Sustainable Tuscan businesses

Giving back to the world

Samantha Vaughn
September 25, 2019 - 12:05

A landmark report announced by the Intergovernmental Science-Policy Platform on Biodiversity and Ecosystem Service in May 2019 confirmed an alarming fact: the planet as we know it is in grave danger of deteriorating. As the human population continues to rise and an increasingly high number of species face imminent extinction, our quality of life is set to be altered irreversibly over the next few decades. Many have anticipated these detrimental changes and attempted to reverse the course of our decline, their efforts proven justified in the wake of the IPBES report.

 

Salcheto vineyard in Montepulciano

A number of these astute and pioneering individuals can be found right here in Tuscany, leading successful businesses that have paved the way for sustainable practices. While some incorporate these into their wider operations, there are others that are dedicated entirely to eco-friendly principles, especially in the food and agricultural sectors, like Sfera Agricola in the Maremma and Salcheto winery in Montepulciano. Indeed, two of the biggest drivers of change were identified in IPBES’s report as shifts in land and sea use, and direct exploitation of organisms, making it of vital importance that these industries devote greater attention to their practices.

 

“Manelli’s love for the land and desire to safeguard it led Salcheto to become the first company in the world to certify the carbon footprint of a wine bottle, while Galimberti has hired over 250 people since opening three years ago, offering jobs in an area with rising unemployment.”

 

Michele Manelli has understood this for years. He has managed the Salcheto winery since 1997, and under his influence the estate has become a beacon of sustainability. Almost nothing is done without ensuring a balanced environmental, social and economic impact, like designing a wine cellar with self-sustaining energy, offering a benefits program for his employees and using packaging with ultra-light glass and materials from sustainable forests. This was a conscious choice, Manelli says. “The company can’t hide from its responsibilities in terms of environmental and social impact … We can consider it a new form of social culture, reminding us all how a greater consumer expectation for transparency, in addition to increasingly stricter laws, will require businesses to think more about this in order to remain on the market.”

 

 

Sfera, a Maremma-based start-up launched in 2016 by Luigi Galimberi, knows how to stay in the market. The company began operations on the cusp of this global shift in mentality, focused on a simple objective: to design the first fully sustainable system for producing vegetables. The gamble paid off, having found a way to recreate the ideal climatic conditions for cultivating tomatoes and lettuce, able to sustain long periods with temperatures below freezing. Sfera has also made collecting rainwater a key part of its mission, enabling operations to continue during drier months. The firm exclusively uses biological pest control instead of products that can alter the produce’s aromas and flavours. Such a model has proven successful, given that the company has turned over up to five million euro, far outpacing other start-ups in the region.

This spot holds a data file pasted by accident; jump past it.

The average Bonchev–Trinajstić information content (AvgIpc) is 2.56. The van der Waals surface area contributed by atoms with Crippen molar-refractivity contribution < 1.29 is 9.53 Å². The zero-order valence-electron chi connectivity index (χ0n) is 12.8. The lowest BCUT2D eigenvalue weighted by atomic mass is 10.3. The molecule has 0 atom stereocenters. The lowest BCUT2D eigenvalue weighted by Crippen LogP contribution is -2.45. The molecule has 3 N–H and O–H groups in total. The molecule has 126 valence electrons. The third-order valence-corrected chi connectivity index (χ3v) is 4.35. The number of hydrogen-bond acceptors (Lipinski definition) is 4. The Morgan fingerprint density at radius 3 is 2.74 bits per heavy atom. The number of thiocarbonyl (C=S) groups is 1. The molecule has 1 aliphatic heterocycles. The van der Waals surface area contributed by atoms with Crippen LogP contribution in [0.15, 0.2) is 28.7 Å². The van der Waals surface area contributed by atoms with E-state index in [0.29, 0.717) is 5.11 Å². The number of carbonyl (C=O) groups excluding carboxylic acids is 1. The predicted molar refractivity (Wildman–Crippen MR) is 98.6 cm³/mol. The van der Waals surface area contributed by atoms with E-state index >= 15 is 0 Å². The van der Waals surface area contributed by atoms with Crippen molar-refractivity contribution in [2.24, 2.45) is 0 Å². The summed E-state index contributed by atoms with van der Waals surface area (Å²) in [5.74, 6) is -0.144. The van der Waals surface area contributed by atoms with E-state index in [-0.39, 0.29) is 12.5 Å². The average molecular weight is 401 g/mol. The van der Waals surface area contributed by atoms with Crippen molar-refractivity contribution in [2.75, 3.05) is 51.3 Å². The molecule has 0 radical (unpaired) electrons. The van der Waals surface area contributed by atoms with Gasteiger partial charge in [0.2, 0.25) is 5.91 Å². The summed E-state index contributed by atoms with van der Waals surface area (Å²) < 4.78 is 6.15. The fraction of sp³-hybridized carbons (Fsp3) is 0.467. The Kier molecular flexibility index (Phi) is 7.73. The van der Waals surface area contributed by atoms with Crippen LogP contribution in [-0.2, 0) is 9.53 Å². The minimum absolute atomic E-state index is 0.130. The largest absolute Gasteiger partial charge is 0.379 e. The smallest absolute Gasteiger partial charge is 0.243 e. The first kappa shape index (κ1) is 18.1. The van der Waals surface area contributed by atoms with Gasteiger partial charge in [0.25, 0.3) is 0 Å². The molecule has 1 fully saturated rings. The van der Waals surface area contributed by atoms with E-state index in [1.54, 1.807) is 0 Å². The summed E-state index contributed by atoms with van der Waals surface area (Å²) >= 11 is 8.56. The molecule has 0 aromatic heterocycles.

But it’s not just food and wine that’s got Tuscany going green. Monteverdi Marittimo is about to welcome a revolutionary scheme, trialed in Chiusdino in 2017-18: a greenhouse that uses geothermal heat and renewable CO2 generated at the nearby geothermal power plant to produce spirulina, a “superfood” rich in protein and antibiotic and antiviral properties. The experimental greenhouse in Chiusdino, made possible thanks to a collaboration between Enel Green Power and Co.Svi.G (Consortium for the Development of Geothermal Areas), produced “25 per cent more spirulina with 30 per cent less cost,” according to Enel’s website.

 

Harvesting the power of this clean and renewable energy will not only be an opportunity to produce this important alga, but is a marked reflection of Tuscans’ values regarding the protection of their small corner of the planet. Giving back to the world by making use of their land and carrying on local traditions in a sustainable fashion is by no means a by-product of these endeavors. Manelli’s love for the land and desire to safeguard it led Salcheto to become the first company in the world to certify the carbon footprint of a wine bottle, while Galimberti has hired over 250 people since opening three years ago, offering jobs in an area with rising unemployment.

 

 

Each company sees a promising future in pursuing sustainability as a central part of their business plan. Galimberti and the entire team at Sfera Agricola knows that they are contributing toward ensuring today’s and future generations’ right to food, conscious that, at the current rate of population growth, standard farming techniques cannot produce enough food for everyone. Through Salcheto, Manelli aims to tackle some of the biggest challenges for the future, like packaging and clean fuel for his machinery, while also spreading awareness about the culture of sustainability. And for Enel Green Power, where being eco-friendly informs every step of its production chain, cultivating nutrient-plump spirulina has the potential to target malnutrition and world hunger, proving that going green is much more than a passing trend.

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